ISTANBUL / ANKARA - Hürriyet Daily News
The chief Judge hearing the Oda TV case, in which journalists Ahmet Şık, Nedim Şener and Soner Yalçın are under arrest pending trial, says the court will work to finish the judicial process as fast as possible.
Colleagues, friends and supporters of imprisoned journalists gather in front of the Istanbul courthouse, saying that there can be no free dom in a country, where there is no free press. Members of Freedom to Journalists Platform also read a statement in front of the courthouse that journalists in Turkey were under oppression. DAILY NEWS photo, Emrah GÜREL
Chief Judge Mehmet Ekinci of the Oda TV case, in which a group of journalists are accused of being members of and helping an outlawed organization, said during yesterday’s hearing the case will move as fast as possible.
The case’s third hearing took place yesterday, as an announcer began to read the 134-page indictment against 14 suspects, including arrested journalists Nedim Şener, Ahmet Şık and Soner Yalçın. The defendants are accused of having ties to the Ergenekon group.
During yesterday’s hearing, defendants Şık and Yalçın Küçük had argued regarding the case’s proceedings.
When the chief judge announced that the case would not be continued Dec. 28 but on Dec. 29 instead, Küçük was reported to have said that it would be fine for them. However Şık said he was opposed to the delay and he would prefer the case to proceed as quickly as possible, telling Küçük he should speak on his own behalf.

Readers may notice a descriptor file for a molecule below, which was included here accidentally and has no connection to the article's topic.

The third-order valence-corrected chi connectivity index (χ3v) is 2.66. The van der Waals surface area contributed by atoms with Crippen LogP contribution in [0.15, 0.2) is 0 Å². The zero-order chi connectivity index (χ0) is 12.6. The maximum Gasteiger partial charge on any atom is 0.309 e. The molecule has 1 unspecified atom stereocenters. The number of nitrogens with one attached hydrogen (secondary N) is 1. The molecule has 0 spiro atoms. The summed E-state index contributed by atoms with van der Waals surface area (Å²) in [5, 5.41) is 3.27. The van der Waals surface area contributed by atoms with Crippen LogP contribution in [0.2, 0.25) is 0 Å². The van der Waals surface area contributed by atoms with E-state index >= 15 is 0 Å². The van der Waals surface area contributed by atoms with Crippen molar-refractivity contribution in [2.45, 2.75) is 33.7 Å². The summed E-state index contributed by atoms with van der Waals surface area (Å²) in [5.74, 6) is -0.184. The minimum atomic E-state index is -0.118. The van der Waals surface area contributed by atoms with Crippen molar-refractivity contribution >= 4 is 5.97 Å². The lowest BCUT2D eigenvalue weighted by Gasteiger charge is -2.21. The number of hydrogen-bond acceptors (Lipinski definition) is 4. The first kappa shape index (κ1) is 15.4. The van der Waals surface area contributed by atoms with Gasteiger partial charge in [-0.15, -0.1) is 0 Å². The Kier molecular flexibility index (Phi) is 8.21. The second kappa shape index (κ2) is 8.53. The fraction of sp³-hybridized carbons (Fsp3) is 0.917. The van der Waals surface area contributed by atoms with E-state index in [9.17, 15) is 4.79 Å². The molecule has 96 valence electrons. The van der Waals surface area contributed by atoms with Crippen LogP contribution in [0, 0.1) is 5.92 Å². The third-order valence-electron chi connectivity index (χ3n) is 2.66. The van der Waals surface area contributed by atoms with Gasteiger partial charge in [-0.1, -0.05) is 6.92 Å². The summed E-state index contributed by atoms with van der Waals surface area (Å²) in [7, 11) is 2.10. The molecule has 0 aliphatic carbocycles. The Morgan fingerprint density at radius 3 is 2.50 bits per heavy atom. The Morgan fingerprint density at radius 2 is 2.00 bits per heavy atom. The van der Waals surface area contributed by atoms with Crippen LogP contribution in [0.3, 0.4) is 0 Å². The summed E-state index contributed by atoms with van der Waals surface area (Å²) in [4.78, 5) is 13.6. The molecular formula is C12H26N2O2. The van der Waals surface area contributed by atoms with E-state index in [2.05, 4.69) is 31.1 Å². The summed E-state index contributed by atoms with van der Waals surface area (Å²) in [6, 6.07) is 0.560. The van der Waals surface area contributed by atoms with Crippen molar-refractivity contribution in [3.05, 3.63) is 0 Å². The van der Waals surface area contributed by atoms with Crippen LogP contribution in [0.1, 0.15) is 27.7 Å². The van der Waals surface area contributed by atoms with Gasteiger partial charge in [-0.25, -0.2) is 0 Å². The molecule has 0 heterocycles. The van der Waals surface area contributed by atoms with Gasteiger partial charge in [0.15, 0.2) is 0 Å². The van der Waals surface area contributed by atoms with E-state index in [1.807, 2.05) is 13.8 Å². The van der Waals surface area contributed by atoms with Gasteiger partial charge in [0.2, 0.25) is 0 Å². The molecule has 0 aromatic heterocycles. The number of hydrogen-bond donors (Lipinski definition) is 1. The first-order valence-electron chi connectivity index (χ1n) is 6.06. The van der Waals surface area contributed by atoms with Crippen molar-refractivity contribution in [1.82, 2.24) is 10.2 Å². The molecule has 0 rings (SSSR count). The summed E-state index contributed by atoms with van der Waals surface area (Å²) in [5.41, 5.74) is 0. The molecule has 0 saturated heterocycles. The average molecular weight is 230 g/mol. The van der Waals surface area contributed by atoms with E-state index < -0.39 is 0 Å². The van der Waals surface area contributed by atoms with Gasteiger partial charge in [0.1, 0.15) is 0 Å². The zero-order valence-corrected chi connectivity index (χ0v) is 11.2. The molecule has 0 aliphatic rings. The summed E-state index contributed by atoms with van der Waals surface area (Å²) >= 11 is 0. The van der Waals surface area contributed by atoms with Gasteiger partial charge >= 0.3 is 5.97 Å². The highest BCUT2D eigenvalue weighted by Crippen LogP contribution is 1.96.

As tensions rose, Ekinci warned them not to speak among themselves and said the trial would have a break today, but the court would not stop working to finish the judicial process as fast as possible.
Prosecutors in the Oda TV case said those convicted of aiding and abetting the outlawed Ergenekon organization should be imprisoned for 7.5 to 41 years.
As the Oda TV case continues, Justice Minister Sadullah Ergin said Turkey is better than some Scandinavian countries when it comes to pre-trial detention periods, downplaying criticism on the issue.
“There is a misperception that pre-trial detentions are too long in Turkey. Among those who are currently in jail, 28.4 percent are detainees, while the rest are convicts,” Ergin said in a speech to the Fourth Ambassadors’ Conference.Detention periods
Referring to a British study on detention periods, Ergin said that Turkey ranked better than 204 countries and was ahead of Denmark, Israel, Sweden, the Netherlands and Argentina.
Out of 36,430 inmates awaiting trial in prison, he said, 27,111 have been behind bars for up to one year, while 5,493 have been imprisoned for periods of between one and two years, and another 2,357 for between two and three years.
“I wouldn’t argue that two or three years are short periods of time, but there is a perception that pre-trial detentions are much longer,” Ergin said.
He said the situation was actually improving and that the number of those awaiting trial in jail had fallen from 50 percent of inmates in 2000 to 28.4 percent today.
The minister disputed figures from the Turkish Journalists’ Union on the number of journalists in jail, arguing that their 72-man list included three names that could not be found in prison records.
Meanwhile, a new indictment was submitted to the court yesterday as part of the ongoing Ergenekon case.
The indictment seeks jail time for 11 suspects including former justice minister Seyfi Oktay, who is accused of being a member of an outlawed organization. k HDN